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Category posts: Financial Goal Setting
Financial goal setting, yikes that sounds loaded. I’m here to break down what financial goal setting is, what are some attainable goals, and how to not be intimidated.
When dealing with finances, it is very important to develop obtainable and realistic goals towards your financial security. Chances are that if you don’t have a specific goal in mind and aren’t working toward anything specific, you’ll most likely be spending more than you normally think.
Setting realistic financial goals is important for many reasons, especially if you want to reach your ultimate goal. However, strategic planning becomes a huge part of this and can determine the success of your efforts.
So first things first, what exactly is financial goal setting? Essentially, financial goals are a target that you’re looking to hit for your finances, often to achieve some end goal in the future.
The “future” is a hazy measure of time, so we break this down into short-term, mid-term and long-term goals.
How To Set Attainable Financial Goals
With any realistic goal, it needs to be specific, attainable, realistic, measurable, and timely. This strategy of goal setting is also known as creating S.M.A.R.T. goals, which clearly defines your main goal and prevents it from being too broad and vague.
Also when setting attainable financial goals, you need to create short term and long term goals. Understanding how to set a realistic financial goal can extremely benefit you not only by improving finances, but knowing how to properly set a goal to crush other milestones in your life.
Examples of Realistic Financial Goals
- Establish a Budget
- Create an Emergency Fund
- Pay off Credit Cards
Short-term goals are usually about a year or two into the future. These goals give us the opportunity to look at our finances objectively and set reasonable goals that we would like to attain in the next few years.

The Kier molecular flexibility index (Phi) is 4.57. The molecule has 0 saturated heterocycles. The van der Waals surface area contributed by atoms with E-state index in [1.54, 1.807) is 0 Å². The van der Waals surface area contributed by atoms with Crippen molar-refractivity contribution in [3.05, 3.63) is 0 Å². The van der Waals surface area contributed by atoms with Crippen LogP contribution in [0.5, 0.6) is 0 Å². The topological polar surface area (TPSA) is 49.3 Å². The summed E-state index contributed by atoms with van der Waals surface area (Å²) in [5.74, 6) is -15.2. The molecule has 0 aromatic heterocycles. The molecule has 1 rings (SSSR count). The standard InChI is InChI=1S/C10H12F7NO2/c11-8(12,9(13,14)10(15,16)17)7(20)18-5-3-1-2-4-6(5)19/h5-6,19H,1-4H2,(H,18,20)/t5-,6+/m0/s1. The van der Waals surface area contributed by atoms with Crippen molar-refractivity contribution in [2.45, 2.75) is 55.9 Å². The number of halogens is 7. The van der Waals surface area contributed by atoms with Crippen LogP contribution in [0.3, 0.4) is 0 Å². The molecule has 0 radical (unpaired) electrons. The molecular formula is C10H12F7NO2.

These short-term goals won’t help you accumulate millions of dollars, but they will give you the confidence boost you need to set larger long-term goals. A great short-term starting place is setting a budget.
This gives us the foundation to understand our spending, set realistic goals and practice debt repayment and basic automatic savings. Within about a year or two, most individuals can establish an emergency fund to prepare for unexpected expenses.
Once we have established primary savings, expanding upon our emergency fund can prepare us for larger financial burdens like unemployment. Generally, financial planners advise accumulating an emergency fund to cover three to six months of expenses.
- Pay off Student Loans
- Save to Buy a New Car
Once we have achieved our short-term goals, it’s time to graduate to mid-term goals, yay! The adrenaline of achieving our short-term goals is pumping through our bodies and we’re ready to conquer these three to ten-year goals.
Repaying any credit card debts is a great short-term goal, but student loans are a bit lofty for most people to aspire to do in a year or two. Mid-term goals are set for about three to ten years. There is no doubt student loans can drag down monthly budgets and paying back these loans as soon as possible will minimize the amount of interest paid and protect your credit score.
Other important short-term goals depending upon the individual situation includes life insurance and disability insurance. Finally, at this point in time, it’s important to start looking towards what you dream of, whether that is a first home, a renovation, or higher education for children.
- Get Life Insurance
- Save Enough Needed for Retirement
Now it’s time to think long-term my friends. Retirement. Rule of thumb says that we should be saving between 10 and 15% of every paycheck in a retirement account like a 401(k) or Roth IRA.
To estimate our retirement needs we must begin by estimating annual living expenses. Then simply subtract any income your family will receive like social security, pensions or retirement plans.
Then consider the 4% rule. The 4% rule says that if 4% of your retirement savings covers the remaining expenses each year after any additional income, you will have a 30-year sustainable retirement.
Of course, this rule is based on historical economic conditions and does not guarantee a 30-year retirement.
Keep your goals SMART!
SMART goals are specific, measurable, attainable, relevant and timely. By ensuring our goals follow the SMART framework, we will set realistic goals that we can celebrate when we attain them. Vague or ambiguous goals make it difficult to know when we have achieved them, making it more likely to give up altogether.
The most important step in financial goal setting is to get started! The sooner you begin, the sooner you can conquer your short-term goals and are on the way to long-term financial peace.
Regularly Review Your Financial Goals
People who know how to set realistic financial goals review their goals at least once a month to review their progress. This is useful to see exactly how far you have come, knowing if you need to change a few goals.
When it ultimately comes down to it, goal crushing is all about self-discipline and doing your absolute best to do anything you set your mind to.
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